• #1-1. Anatomic Study of Skin Surface I

    Editor’s note: Dermatologic surgery was traditionally an area of dermatology. However, invasive procedures in dermatology have been losing ground to non-invasive procedures as patients prefer treatment with little downtime and no bleeding or anesthesia. Many experts still argue that dermatologists are better suited to perform surgery as they have expertise in normal and diseased skin tissues. In this light, D&PS starts a series of articles on the topic of dermatologic surgery. The author of this series is Dr. Jaehoon Park, Medical Director of Jeonju Beauty Clinic at Jeonju, Korea. Dr. Park is a dermatologist who performs various surgeries. We ask for our readers’ kind interest in the series.



    The biggest obstacle for dermatologists to aesthetic dermatologic surgery would be lack of accurate anatomical understanding. This may be due to the fact that previous literature on anatomy focuses more on listing classical procedures rather than resolving practical challenges. Without appropriate anatomical knowledge, risk of failure and postoperative complications increase drastically.

    I intend to share my experience in various surgeries with the readers in this new series on dermatologic surgery. It will provide in-depth yet straightforward discussions on anatomical challenges I have come across in my clinical practice. I will first focus on the anatomical terms of the skin surface, soft tissue structure, facial nerves, and fascia structure before going into the local anatomy of the head and neck.


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    A. Anatomy of the skin surface

    Prior to dermatologic surgery, gross examination along with palpation of inner structure are carried out to assess the location and depth, etc. of the target and surrounding structure. Here, the structures to keep in mind are (from posterior to anterior); external, occipital, protuberance, zygomatic arch, orbital rim, supraorbital foramen or notch, infraorbital foramen, mental foramen, masseter, parotid gland and parotid gland duct, mastoid process, as well as various areas of the mandible and sternocleidomastoid(SCM), etc.

    For example, the zygomatic arch can be used to prevent the temporal branch damage of the facial nerve and the supraorbital foramen can be used to locate the same nerve through nerve block. Unlike in healthy patients, parotid gland duct or the buccal branch of the facial nerve may be damaged in an elderly patient with hollow cheeks. Besides these anatomical structures, familiarity with detailed terminology of the skin surface structures is crucial for precision in surgery site marking and surgical technique.

    These terms include; the eye (canthus, lacrimal punctum), nose (root, dorsum, tip, columella, lateral, sidewall, ala, nares, alar crease), cheek (nasolabial meloabial crease, modiolus), lips (vermilion border, vermilion zone, cupid bow, philtrum), and ear (auricle, ext, auditory canal, lobule, helix, antihelix, tragus, concha, fossa).


    Figure 1. Facial cosmetic units (capital letters), forehead subunits (brackets), and junction lines.


    Figure 2. Facial cosmetic units.


    On the other hand, the neck is often referred to as the anterior triangle between the SCM and central line and posterior triangle consisting of SCM and TRAPEZIUS. The face is divided into various parts based on the facial features. in 1954, Gonazaalez and Ulloa proposed the cosmetic unit or aesthetic unit (Figure 2) theory which explains the skin within a unit shows similar property in terms of the skin color, texture, hair, follicle size, sebum production and response to external stimulation, etc. According to this theory, excision or flap technique performed within this unit can bring the optimal aesthetic outcome.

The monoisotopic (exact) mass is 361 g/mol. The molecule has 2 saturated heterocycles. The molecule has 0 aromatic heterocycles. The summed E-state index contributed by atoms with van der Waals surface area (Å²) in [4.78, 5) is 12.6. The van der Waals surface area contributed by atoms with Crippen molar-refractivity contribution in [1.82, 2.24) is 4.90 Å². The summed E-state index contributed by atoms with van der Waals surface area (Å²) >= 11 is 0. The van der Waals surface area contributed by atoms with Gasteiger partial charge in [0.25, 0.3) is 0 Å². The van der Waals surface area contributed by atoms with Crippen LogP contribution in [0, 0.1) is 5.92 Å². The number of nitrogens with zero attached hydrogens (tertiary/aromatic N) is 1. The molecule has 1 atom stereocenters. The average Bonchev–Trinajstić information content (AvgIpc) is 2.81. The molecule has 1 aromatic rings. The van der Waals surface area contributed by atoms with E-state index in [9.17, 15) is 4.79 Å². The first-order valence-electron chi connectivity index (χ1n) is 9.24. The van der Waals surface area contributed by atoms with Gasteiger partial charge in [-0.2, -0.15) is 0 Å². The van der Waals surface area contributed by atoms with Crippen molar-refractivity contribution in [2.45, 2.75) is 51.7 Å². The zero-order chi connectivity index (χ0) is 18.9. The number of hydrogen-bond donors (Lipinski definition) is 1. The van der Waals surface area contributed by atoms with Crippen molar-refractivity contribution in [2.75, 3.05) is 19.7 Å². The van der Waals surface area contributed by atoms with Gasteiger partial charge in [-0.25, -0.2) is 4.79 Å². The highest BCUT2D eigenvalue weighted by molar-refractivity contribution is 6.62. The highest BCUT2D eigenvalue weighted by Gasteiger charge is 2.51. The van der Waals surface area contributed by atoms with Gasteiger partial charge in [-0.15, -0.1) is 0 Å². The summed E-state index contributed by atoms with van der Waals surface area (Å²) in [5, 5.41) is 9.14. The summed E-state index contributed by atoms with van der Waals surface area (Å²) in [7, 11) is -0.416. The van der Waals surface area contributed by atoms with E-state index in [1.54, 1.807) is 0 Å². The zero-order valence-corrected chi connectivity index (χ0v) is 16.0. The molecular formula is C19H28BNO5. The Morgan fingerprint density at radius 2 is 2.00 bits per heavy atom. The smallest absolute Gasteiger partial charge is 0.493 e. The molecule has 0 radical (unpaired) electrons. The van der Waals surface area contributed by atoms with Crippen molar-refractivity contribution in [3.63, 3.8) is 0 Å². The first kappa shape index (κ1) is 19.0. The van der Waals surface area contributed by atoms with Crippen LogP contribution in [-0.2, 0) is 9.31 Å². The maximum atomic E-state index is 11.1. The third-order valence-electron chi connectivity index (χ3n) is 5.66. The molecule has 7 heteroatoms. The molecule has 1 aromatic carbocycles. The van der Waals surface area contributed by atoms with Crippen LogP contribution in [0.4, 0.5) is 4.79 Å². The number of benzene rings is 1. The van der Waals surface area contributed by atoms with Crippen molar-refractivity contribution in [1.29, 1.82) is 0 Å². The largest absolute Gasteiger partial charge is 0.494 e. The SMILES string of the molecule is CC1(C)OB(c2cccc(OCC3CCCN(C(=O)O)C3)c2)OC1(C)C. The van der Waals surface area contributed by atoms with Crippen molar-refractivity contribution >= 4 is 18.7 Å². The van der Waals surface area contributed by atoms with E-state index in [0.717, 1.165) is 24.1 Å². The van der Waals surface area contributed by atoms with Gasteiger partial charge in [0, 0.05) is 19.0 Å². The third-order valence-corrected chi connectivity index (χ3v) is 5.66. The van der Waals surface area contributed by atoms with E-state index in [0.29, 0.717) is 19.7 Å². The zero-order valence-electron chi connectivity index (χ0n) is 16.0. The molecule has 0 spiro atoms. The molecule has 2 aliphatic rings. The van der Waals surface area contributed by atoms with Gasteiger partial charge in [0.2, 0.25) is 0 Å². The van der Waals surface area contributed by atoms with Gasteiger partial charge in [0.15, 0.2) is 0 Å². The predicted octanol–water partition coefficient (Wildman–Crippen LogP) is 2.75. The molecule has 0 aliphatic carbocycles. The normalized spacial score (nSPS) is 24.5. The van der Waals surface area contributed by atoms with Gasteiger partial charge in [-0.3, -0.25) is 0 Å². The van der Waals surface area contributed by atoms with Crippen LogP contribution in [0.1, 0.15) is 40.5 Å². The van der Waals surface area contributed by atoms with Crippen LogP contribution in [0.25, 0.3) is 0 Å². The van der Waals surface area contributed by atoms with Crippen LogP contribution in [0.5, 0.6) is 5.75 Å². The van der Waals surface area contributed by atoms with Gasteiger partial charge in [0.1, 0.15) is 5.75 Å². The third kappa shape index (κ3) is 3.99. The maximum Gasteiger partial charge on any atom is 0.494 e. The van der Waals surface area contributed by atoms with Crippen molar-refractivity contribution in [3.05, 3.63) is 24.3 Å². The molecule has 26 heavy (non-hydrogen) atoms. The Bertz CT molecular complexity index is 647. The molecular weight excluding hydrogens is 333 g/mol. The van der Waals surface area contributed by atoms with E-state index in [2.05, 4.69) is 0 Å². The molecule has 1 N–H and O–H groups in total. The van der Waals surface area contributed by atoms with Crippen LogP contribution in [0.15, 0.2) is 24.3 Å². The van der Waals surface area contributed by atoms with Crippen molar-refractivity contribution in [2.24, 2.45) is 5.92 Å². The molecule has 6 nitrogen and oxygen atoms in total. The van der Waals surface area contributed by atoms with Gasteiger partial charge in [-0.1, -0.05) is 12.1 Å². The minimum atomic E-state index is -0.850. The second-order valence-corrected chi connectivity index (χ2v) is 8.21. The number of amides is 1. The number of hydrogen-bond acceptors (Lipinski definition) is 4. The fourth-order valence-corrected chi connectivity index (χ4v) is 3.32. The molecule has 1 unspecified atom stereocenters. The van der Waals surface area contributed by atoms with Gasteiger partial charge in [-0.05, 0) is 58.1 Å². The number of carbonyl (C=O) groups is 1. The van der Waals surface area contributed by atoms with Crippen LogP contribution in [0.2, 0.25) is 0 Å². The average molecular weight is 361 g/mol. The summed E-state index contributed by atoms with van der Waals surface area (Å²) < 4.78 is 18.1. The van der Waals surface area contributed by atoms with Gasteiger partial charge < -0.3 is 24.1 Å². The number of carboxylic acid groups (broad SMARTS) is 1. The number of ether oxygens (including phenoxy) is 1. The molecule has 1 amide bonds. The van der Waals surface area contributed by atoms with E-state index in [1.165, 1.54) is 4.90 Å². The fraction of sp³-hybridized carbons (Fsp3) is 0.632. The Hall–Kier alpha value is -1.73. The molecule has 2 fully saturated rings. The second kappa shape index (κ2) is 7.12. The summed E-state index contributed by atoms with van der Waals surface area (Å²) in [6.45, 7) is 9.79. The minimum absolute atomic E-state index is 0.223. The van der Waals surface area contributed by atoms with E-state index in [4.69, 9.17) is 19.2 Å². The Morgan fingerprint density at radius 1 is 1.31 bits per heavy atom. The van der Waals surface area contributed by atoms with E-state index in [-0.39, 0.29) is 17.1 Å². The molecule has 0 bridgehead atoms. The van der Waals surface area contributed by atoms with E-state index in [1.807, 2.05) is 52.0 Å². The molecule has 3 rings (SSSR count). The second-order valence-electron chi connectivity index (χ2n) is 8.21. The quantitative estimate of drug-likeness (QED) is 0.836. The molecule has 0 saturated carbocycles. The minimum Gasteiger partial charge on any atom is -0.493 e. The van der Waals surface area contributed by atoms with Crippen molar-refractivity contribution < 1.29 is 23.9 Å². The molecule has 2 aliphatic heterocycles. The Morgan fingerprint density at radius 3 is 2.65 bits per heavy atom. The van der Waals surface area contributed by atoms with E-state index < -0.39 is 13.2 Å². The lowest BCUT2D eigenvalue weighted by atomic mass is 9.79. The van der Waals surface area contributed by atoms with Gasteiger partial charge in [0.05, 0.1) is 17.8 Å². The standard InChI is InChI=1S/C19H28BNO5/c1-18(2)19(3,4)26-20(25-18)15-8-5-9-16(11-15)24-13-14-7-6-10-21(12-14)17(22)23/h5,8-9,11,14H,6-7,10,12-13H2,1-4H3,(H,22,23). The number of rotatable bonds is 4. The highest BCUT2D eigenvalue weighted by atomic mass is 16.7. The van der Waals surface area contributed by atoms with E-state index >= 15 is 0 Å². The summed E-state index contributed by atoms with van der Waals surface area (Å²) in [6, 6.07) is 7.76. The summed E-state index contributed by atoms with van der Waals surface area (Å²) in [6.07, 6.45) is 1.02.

This unit is divided by contour lines, for example, vermilion zone (line), eyebrow, eyelid margin, nasal contour and nasolabial fold, etc. This division differs depending on the scholar, however, they are categorized as following (shown in Figure); forehead [central, lateral (temporal), glabellar subunit], nose (dorsal, side wall, tip, alar, columellar), eye (upper & lower eyelid, medial & lateral canthal), lip (cutaneous upper & lower tip, vermilion zone), cheek [medial (subdivided into supermedial and nasolabial), lateral cheek (massertic), zygomatic, buccal)] and chin (chin proper, infralabil).


    Figure 3. Relaxed skin tension lines.


    As shown in Figure 3, the skin shows map-like lines under tension. These lines are called relaxed skin tension lines (RSTL, facial expression lines) which were defined by Borges in 1973. These lines are perpendicular to facial expression muscles and are caused by continuous contraction and expansion of the subcutaneous muscles. Other contributing factors include aging, gravity and chronic exposure to sunlight. In general, the facial wrinkles signify skin tension lines at a relaxed state. Incisions parallel to RSTL generally ease the healing process and bring good outcome. The temple and glabella creases conflict with the RSTL due to strong action of the local muscles.

    The skin extends more easily perpendicular to RSTL (three fold) and the reciprocal tension is lower (0.5 fold) enabling easy suture and excellent postoperative aesthetic outcome. Unlike the wrinkle-prone facial skin, these lines are difficult to define in the body trunk and limbs. Examining the direction of the most noticeable creases or vellus hair may help.


    -To be continued-


    ▶ Next Artlcle : #1-2. Anatomic Study of Skin Surface I

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